Numlock News: May 22, 2019 • Samsung, Everest, Mockingbird
By Walt Hickey
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Game of Phones
There's a high-stakes drama going on among the descendants of Lee Kun-hee, the 77-year-old founder of Samsung Electronics. He's the richest man in South Korea, and reports appear to indicate he isn't in the best of health following a 2014 heart attack, with lots of idle speculation about rumors of his demise. The reason for the obsession is that given his net worth of $15 billion and South Korea's 50 percent tax on estates worth more than $2.5 million, his heirs are going to have to cut a $7 billion check to whoever the Korean Uncle Sam is. "Samsung" as we know it is 62 companies, with no formal corporate entity connecting them together, valued at $300 billion. Lee owns 4.2 percent of Samsung Electronics. Right now, Lee maintains control through informal ties among executives, but should he pass the heirs appear poised to lose control of the company. Hence, all those rumors.
Since its opening in December, To Kill a Mockingbird has become the highest-grossing Broadway play in history, taking in sales of $70 million over the course of 18 weeks. Given that the show cost $8 million up front to mount, it’s fair to say it’s a hit. The production hasn’t been without controversy: there was that whole dispute with the Harper Lee estate, the bad press that stemmed from the show’s producers sending cease and desist letters to local regional theater productions of an earlier theatrical adaptation, and who could forget the national wince that happened right after we learned Jeff Daniels would once again be collaborating with Aaron Sorkin, even after the long national nightmare we knew as The Newsroom was defeated and sent back to the shadow realm. Despite a snub in the Best Play category, the production and its performers will be a serious contender come the Tony awards.
The United States Postal Service spends $4 billion every year on highway trucking costs by paying shipping contractors to haul mail. Now they’re eyeing the future, specifically autonomous trucks that will allow the USPS to save hundreds of millions of dollars and run more efficiently. The postal service inked a deal with TuSimple to conduct five round-trip shipping runs between Phoenix and Dallas with autonomous big rigs. I, for one, am psyched for a government robot that delivers letters rather than the traditional use for federally acquired robots, delivering sophisticated missiles.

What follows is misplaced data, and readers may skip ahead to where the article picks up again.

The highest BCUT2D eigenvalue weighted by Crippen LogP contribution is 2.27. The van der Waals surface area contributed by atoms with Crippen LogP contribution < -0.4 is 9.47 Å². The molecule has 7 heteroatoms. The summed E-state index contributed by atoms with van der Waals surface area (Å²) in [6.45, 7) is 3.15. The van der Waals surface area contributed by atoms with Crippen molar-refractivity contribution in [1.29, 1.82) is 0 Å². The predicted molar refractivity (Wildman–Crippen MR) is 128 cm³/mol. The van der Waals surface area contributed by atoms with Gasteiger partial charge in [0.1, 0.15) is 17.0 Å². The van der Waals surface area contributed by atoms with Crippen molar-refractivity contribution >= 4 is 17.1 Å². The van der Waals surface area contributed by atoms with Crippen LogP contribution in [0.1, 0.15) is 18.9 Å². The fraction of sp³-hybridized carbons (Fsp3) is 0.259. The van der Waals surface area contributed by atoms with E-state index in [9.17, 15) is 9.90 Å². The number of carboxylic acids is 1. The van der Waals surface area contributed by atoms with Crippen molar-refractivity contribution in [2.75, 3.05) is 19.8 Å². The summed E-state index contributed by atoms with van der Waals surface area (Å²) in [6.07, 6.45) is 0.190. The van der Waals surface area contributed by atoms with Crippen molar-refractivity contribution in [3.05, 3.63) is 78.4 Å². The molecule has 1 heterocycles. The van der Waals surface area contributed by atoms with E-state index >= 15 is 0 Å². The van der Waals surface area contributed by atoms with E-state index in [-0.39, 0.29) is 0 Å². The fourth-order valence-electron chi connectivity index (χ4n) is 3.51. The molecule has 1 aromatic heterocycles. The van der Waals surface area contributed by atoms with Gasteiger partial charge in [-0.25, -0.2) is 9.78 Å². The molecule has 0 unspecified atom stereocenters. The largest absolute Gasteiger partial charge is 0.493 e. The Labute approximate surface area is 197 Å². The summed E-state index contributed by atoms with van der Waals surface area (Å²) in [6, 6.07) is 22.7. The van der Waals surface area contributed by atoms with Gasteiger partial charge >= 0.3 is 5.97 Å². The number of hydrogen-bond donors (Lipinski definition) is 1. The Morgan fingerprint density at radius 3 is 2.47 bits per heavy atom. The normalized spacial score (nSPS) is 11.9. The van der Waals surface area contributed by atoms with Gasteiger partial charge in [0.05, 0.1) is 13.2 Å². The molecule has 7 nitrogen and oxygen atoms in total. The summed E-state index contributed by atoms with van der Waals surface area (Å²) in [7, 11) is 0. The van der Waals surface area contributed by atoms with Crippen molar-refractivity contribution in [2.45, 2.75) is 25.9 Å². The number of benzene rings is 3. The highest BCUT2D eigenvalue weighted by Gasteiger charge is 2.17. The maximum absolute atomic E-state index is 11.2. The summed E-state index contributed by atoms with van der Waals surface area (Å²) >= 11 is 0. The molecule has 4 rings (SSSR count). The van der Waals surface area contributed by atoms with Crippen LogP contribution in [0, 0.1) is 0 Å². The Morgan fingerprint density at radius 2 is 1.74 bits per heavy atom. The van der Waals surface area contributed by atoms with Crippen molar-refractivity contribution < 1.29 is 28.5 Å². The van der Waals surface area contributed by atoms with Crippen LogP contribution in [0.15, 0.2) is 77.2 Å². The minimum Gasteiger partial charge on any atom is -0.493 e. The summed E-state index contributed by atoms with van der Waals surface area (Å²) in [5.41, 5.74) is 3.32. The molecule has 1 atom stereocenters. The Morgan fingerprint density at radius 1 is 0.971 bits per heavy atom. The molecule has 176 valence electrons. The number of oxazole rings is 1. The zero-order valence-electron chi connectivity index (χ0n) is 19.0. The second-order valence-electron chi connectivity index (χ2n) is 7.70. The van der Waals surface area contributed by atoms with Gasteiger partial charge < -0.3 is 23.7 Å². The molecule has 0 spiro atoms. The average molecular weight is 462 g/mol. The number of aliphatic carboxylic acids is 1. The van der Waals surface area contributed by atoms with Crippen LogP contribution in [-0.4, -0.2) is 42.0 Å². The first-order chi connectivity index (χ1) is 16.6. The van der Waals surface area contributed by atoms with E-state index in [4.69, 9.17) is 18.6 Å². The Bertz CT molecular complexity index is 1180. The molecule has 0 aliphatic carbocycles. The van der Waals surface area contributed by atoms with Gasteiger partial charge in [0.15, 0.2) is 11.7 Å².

Peak of Earth
Kami Rita Sherpa has climbed Mount Everest a record 24 times, beating his own record for the second time in a week. Seriously, he climbed it on Tuesday and then three days later he summited it again. Every year mountaineers and rich people cosplaying as mountaineers get a few weeks in May to make an attempt at the summit. This season 381 people received permits to climb as part of 44 teams, of whom 14 are natives of Nepal. As of Monday, 75 have made the summit, and one of them twice. If you'll excuse me, I'm going to sit here really thirsty because my glass of water is on the other side of the room and I don't feel like standing up to go get it.
Game of Thrones isn’t over yet. It’s still the flagship competitor for HBO in the drama category at the Emmy Awards, and what once seemed like a sealed deal is now a matter for debate about the show’s ability to seize the top prize after a mixed season. So far, the program has reaped 128 nominations over the course of its run, of which it won 47. This year won’t be a walk in the Kingswood, though: only eight shows have managed to win the prize for best comedy or best drama at the Emmys for a final season, and no show has ever done it for a six episode season. Those that have won in their final seasons are a murderers’ row of GOATs, including The Mary Tyler Moore Show, The Sopranos and Breaking Bad. On Thrones’ side is a weaker year for competition, with many programs steering clear of eligibility ahead of HBO’s signature show’s big finale.
Rent The Alley
Urban Outfitters is rolling out a clothing rental service for $88 per month. Lately the size of the rental apparel market has grown 20 percent annually. When you exclude costume rentals, the industry for rental services for clothes is $1 billion. I am actually desperate to find out what the figure is if you include costume rentals, come to think of it. Anyway, that's projected to rise to $2.5 billion by 2023, an indication that consumers will try to keep up with trends by subscribing to a closet rather than stocking one. Right now, subscription services for clothes typically run anywhere from $60 to $90 per month for the basic tiers with more expensive unlimited tiers available.
To say that Amazon makes a lot of money through its third-party seller marketplace is an understatement: some analysts estimate the business is worth double the internal e-commerce business, or worth about $250 billion. As a result, a decision made by Amazon can have a ripple effect for thousands of independent sellers. A recent major one was Amazon’s choice to partner with Apple and, as a concession, basically nuke refurbished computer sellers from orbit. Companies that want to hawk used and repaired Apple products on Amazon have to either be an Apple authorized reseller — a title that typically has a prerequisite physical retail space, which few have — or purchase $2.5 million of refurbished inventory from Apple every 90 days. So basically, this was a targeted policy to wipe out smaller sellers.
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Previous 2019 Sunday special editions: Crazy/Genius · Scrubbers · Saving the World · Summer Movies · No One Man Should Have All That Power · Film Incentives · Stadiums & Casinos · Late Night · 65 is the new 50 · Scooternomics · Gene Therapy · SESTA/FOSTA · CAPTCHA · New Zealand · Good To Go · California Football · Personality Testing · China’s Corruption Crackdown · Yosemite